On UNIX-derived systems it can be painful and tedious to figure out where your disk space is going. Some versions of MacOS X have had bugs that allowed log files to pile up in huge numbers; some applications have bugs that allow huge temp files to accumulate. If you're a regular UNIX command-line user you probably know how to use *du* to find big disk usage hot spots, but it's not suitable for everyone.
On a couple of occasions I have used GrandPerspective to figure out where a system's disk space was actually going, and the results can be very surprising. Here is a GrandPerspective screen shot showing my system volume:
On the right, the black area represents empty space on the volume. So it isn't near to full, but I have noticed the space used has been growing dramatically recently. With GrandPerspective you can just hover the mouse over the highlighted areas and see what files the colored areas represent. Just because a file or a group of files occupy a lot of space doesn't mean I want to get rid of them. I'm more interested in finding unexpected disk usage. So there on the lower left section, flush against the left edge of the window, that square of mostly regular-looking pale yellow blocks next to the rectangle of pale orange blocks? Those are Apple Loops -- installed with Logic Pro. I use those sometimes, and that set of files isn't growing, so I'm not interested in removing them. What about the big red blocks in the upper middle? Those are mostly disk images -- for example, Linux distribution ISO files, .dmg files for purchased software I've downloaded, and backup disk image files from Apple system software. I might want to clean out some obsolete or unused files but again, it's not really what I'm looking for. But what's that set of _huge_ orange files in the upper right?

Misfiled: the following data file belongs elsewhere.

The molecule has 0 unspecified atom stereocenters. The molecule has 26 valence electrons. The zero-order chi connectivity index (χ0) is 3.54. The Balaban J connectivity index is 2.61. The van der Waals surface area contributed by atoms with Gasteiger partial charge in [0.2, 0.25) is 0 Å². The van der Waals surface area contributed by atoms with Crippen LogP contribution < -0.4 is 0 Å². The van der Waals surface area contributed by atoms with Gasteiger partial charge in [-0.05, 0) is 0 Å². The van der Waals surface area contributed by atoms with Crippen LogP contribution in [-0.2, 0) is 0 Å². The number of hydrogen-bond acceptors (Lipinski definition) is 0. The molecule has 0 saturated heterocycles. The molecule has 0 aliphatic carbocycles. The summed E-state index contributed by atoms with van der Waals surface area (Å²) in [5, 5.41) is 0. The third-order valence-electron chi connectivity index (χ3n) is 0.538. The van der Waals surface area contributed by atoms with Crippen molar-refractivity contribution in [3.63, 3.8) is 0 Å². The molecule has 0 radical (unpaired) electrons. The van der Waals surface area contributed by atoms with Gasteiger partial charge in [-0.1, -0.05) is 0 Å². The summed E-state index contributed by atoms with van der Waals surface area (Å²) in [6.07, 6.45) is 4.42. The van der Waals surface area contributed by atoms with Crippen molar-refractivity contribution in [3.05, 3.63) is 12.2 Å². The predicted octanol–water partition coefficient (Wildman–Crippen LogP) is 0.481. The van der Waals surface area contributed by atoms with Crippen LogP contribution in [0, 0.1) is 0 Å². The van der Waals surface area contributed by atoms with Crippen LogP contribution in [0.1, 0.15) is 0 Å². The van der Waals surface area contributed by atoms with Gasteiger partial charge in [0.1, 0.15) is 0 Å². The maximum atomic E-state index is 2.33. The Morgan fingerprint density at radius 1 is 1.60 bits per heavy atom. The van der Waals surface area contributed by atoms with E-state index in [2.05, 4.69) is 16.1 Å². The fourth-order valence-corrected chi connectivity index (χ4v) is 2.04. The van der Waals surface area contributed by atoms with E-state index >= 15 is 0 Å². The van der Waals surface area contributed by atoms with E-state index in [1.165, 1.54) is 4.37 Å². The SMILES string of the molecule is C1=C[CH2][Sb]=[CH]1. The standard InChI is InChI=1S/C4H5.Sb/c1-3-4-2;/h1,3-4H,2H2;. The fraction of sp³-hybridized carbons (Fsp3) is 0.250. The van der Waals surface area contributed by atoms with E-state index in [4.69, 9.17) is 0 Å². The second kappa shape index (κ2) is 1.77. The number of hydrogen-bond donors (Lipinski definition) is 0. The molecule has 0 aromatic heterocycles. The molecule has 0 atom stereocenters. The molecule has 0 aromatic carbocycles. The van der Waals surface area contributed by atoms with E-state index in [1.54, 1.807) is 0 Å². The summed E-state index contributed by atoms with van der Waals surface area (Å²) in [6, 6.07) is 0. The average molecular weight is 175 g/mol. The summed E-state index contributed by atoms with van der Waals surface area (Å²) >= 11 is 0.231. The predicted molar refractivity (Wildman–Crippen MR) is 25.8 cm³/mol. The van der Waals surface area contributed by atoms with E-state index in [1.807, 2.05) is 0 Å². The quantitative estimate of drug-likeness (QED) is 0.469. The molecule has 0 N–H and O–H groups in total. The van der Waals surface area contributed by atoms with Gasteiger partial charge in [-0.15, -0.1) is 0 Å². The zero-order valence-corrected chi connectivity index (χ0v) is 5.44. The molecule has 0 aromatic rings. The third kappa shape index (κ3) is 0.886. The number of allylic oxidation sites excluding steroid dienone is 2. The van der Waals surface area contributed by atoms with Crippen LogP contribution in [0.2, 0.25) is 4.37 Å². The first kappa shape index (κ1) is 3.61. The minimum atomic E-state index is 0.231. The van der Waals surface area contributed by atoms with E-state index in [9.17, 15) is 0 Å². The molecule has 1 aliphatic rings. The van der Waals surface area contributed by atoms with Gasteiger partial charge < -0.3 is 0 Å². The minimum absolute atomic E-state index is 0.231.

It turns out those correspond to this directory:
You can find this great tool, GrandPerspective, here.